Continuations, first blood
You've got some experience under your belt now implementing programming languages. You've done a Lisp-like language with simple syntax but some complicated function action. You've done a turtle graphics imperative language. Basically you are a total rock star.
But there are still many more cool features you want to implement in your languages. To take your game up to the next level we need to cover continuations.
Continuations will let us:
- write programs in the target language that can handle any level of recursion
- implement more complex control flow such as
catchblocks with exceptions
- implement cool features like coroutines, threads, and distributed computation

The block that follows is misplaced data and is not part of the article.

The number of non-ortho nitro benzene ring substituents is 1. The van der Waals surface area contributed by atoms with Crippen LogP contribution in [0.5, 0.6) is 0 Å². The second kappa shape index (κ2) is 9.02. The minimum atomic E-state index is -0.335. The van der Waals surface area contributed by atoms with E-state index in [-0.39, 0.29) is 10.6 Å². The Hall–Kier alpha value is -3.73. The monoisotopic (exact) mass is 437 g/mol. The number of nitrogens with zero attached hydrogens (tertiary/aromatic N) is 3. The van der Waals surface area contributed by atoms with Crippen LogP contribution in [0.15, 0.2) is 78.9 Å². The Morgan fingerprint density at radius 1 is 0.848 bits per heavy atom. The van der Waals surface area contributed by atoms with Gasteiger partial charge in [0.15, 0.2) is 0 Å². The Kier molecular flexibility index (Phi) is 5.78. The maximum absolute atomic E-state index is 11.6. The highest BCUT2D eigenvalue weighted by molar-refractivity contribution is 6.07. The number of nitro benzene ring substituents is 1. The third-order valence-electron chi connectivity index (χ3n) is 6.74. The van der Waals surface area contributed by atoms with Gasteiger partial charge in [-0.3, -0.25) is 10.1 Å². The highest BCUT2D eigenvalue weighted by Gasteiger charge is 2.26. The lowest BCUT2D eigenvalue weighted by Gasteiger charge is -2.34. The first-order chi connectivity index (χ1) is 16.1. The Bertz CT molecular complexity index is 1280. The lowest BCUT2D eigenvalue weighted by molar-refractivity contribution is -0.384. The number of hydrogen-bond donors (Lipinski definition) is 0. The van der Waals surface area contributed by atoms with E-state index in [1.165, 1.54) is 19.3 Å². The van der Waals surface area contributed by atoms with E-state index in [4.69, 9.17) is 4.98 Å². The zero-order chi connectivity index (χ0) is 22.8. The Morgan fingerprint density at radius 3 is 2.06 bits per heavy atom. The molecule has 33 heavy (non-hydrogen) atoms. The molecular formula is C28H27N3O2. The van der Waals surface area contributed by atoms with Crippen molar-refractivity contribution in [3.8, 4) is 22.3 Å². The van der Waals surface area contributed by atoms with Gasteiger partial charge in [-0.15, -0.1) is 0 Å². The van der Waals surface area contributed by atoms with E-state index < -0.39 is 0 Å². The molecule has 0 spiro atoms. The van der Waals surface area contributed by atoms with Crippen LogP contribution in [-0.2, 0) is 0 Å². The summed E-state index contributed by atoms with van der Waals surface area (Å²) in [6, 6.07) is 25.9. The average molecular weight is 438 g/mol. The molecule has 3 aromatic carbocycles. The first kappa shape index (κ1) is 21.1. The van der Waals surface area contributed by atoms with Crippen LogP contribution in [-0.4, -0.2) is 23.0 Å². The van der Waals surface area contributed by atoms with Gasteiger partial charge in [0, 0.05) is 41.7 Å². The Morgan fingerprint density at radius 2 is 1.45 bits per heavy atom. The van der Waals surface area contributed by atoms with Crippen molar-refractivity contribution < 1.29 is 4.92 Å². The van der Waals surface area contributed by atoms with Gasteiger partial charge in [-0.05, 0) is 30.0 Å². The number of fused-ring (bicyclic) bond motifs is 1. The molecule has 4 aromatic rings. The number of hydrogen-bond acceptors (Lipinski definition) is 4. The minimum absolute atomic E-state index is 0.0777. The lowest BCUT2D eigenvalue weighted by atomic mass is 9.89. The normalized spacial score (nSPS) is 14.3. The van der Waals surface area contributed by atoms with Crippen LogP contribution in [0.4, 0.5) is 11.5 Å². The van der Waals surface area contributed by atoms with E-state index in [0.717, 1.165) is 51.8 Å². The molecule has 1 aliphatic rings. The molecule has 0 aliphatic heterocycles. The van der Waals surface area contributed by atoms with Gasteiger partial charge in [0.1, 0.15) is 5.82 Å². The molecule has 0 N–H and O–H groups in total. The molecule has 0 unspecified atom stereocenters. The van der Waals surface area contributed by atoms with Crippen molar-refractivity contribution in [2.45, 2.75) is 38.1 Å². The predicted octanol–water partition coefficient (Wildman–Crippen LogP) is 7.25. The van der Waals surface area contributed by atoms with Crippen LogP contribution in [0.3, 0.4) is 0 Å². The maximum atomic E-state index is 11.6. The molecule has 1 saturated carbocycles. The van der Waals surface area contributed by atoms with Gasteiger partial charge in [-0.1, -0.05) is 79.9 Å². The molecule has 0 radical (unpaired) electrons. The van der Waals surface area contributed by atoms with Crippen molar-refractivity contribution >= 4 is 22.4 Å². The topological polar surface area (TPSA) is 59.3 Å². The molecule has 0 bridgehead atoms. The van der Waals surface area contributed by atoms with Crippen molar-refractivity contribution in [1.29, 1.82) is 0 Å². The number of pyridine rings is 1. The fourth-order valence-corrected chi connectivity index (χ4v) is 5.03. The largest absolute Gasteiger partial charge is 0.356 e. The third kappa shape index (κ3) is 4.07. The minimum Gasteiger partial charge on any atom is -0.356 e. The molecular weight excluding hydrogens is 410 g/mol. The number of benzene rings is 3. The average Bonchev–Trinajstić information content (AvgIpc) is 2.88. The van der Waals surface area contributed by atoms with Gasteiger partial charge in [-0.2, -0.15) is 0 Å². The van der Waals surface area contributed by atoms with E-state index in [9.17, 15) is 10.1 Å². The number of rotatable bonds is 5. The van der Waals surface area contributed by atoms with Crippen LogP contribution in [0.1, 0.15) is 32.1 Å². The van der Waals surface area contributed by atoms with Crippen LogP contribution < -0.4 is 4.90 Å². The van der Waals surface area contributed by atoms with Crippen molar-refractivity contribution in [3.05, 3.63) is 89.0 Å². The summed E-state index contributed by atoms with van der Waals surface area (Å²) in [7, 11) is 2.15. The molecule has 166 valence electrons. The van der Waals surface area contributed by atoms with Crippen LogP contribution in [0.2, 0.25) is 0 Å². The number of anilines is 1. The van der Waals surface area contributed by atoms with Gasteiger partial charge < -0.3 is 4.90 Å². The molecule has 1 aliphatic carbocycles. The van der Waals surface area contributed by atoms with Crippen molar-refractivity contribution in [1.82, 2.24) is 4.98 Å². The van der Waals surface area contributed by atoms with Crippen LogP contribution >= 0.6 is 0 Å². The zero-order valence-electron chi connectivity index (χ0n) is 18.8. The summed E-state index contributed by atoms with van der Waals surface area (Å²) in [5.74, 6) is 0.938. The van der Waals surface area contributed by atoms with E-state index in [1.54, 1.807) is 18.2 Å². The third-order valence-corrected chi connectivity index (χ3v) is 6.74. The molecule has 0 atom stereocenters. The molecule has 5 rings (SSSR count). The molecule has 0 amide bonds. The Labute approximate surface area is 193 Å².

In these exercises we'll start to play around with continuations.
Making things data structures
So far we've been building interpreters
evalScheem that pass around an explicit environment and recursively
call themselves as needed. This environment that is getting passed
around is an abstraction around the general idea of variable bindings.
By keeping the target
language environment as a data structure we keep the way the environment
works very explicit. When we
evaluate an expression like
(+ (f 2) (f 3)) we end up evaluating the
same body of
f in two different environments. Having the environment
as a parameter to the evaluation function makes it clear what is going
on and keeps things organized.
Continuations are a way to convert control flow in the evaluation function into an explicit data structure. Just like the environment turned variable bindings into a data structure, continuations turn control flow into a data structure. Once the control flow is encoded in a data structure we can do all kinds of fun things with it.